The Chicken or The Eggplant?

Even if you’ve never eaten it before, you have to admit that there’s something intriguing about eggplant. It’s got an interesting shape, for starters, and there aren’t too many purple selections in the vegetable aisle of your local grocery store.

More than just looking good, though, eggplant has a number of healthy aspects to it. It’s loaded with fiber, potassium and Vitamins C and B6. Eating eggplant can contribute to your overall health, as well as being good for your cardiovascular system and your brain.

Sautéed, baked, broiled, even barbequed – there are a number of ways you can cook eggplant. It can be added to pretty much any dish.

Grow Your Own Eggplant!

There are two big advantages to growing your own eggplant. Not only will you get to enjoy the health benefits that come from adding more fresh vegetables to your diet, but also they’ll look pretty while they’re growing.

The main thing to remember is that eggplants need warm weather to grow. They don’t like the cold at all.

Eggplant BigYellowBag Black Garden Soil

Plant seedlings about two feet apart and be sure to pinch off the extra shoots, like you do for tomatoes and cucumbers. This will help the plants grow bushier and healthier.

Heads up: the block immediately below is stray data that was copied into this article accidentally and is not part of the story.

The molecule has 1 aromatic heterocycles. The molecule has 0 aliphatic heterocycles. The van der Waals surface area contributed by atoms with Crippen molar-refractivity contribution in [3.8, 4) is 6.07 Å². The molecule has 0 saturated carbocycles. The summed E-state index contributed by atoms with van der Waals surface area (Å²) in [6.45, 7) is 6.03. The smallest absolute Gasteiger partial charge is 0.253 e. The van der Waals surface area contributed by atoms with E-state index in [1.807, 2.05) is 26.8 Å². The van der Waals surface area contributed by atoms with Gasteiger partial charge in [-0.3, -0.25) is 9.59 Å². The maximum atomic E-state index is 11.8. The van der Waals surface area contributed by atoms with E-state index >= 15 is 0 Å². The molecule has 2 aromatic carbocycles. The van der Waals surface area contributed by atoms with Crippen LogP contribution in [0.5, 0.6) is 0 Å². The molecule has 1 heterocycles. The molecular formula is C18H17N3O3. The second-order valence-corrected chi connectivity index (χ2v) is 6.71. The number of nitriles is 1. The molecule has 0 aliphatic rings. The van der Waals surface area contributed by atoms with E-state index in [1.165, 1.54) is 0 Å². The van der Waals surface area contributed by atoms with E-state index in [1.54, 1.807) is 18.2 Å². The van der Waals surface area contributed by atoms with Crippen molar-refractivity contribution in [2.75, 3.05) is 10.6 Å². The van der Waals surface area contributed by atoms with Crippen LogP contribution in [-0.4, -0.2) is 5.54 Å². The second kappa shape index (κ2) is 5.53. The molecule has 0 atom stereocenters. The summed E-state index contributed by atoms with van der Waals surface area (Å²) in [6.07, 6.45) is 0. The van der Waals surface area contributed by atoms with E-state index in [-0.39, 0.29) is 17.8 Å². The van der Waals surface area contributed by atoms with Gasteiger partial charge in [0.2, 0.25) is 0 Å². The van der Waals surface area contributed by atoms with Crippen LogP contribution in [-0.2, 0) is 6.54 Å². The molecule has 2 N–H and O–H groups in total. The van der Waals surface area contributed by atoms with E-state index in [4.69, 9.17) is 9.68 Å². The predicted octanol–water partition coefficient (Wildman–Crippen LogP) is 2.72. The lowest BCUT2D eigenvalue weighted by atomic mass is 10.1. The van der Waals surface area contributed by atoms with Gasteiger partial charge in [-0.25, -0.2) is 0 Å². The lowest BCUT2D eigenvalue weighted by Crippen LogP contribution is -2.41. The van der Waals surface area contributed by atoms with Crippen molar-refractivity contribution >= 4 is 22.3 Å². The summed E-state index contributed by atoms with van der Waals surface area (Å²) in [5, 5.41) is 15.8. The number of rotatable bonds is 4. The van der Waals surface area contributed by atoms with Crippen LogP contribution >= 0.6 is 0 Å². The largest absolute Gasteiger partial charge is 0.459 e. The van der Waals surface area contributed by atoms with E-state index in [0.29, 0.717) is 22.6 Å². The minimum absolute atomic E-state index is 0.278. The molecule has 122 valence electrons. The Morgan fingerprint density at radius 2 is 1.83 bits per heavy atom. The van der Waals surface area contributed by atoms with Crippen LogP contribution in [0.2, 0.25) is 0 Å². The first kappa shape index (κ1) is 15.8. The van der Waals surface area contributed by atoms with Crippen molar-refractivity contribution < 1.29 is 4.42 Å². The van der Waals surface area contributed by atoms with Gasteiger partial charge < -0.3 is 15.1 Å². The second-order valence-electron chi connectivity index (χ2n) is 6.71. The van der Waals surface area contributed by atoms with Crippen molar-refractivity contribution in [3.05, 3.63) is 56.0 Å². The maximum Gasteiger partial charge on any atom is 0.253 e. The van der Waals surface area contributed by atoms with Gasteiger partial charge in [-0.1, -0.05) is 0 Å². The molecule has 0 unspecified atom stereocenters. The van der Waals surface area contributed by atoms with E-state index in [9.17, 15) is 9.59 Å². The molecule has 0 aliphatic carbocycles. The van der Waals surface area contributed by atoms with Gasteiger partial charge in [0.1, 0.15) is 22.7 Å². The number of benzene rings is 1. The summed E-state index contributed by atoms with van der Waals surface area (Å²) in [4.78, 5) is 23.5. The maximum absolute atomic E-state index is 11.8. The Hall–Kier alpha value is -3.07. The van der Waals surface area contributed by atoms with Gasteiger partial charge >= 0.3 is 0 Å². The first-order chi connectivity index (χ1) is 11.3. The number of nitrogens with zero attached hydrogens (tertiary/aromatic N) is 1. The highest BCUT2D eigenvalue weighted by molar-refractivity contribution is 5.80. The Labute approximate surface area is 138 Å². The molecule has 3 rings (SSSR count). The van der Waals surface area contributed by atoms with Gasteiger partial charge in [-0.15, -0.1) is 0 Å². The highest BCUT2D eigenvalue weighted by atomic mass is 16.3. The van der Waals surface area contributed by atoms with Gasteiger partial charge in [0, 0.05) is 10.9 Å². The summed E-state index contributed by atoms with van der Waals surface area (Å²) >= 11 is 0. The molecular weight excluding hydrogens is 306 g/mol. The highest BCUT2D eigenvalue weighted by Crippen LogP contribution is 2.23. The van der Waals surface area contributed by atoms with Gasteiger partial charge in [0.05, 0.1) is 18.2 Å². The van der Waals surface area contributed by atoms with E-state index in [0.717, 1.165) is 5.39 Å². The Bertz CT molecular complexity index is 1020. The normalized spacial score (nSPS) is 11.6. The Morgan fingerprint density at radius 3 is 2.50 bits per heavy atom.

Make sure you water your eggplants well. As they get taller, they’re going to need some extra support, so once your plants are about two feet tall, be sure to stake them.

When it comes to eggplants, they need nutrient-rich soil. We recommend you use BigYellowBag Black Garden Soil. It is packed with essential nutrients and organic matter to give your plants the ‘food’ they need.   It also has a perfect mix of black loam, peat loam, compost and manure. Loam is a soil type comprised of sand, silt and clay in the right ratios. This type of soil has the perfect balance of drainage and moisture retention to ensure your gardening success, and it has light and fluffy properties that make it a perfect growing medium.


When your eggplants look shiny and unwrinkled, they’re read to be harvested. This can be anywhere from four to eight weeks, depending on whether you grew from seeds or seedlings. Cut the stem, but not too close to the eggplant; you should have about an inch of stem on the eggplant. They can be stored for up to two weeks after they’ve been removed.

Cameron Shimoda

Garden and Soil Enthusiast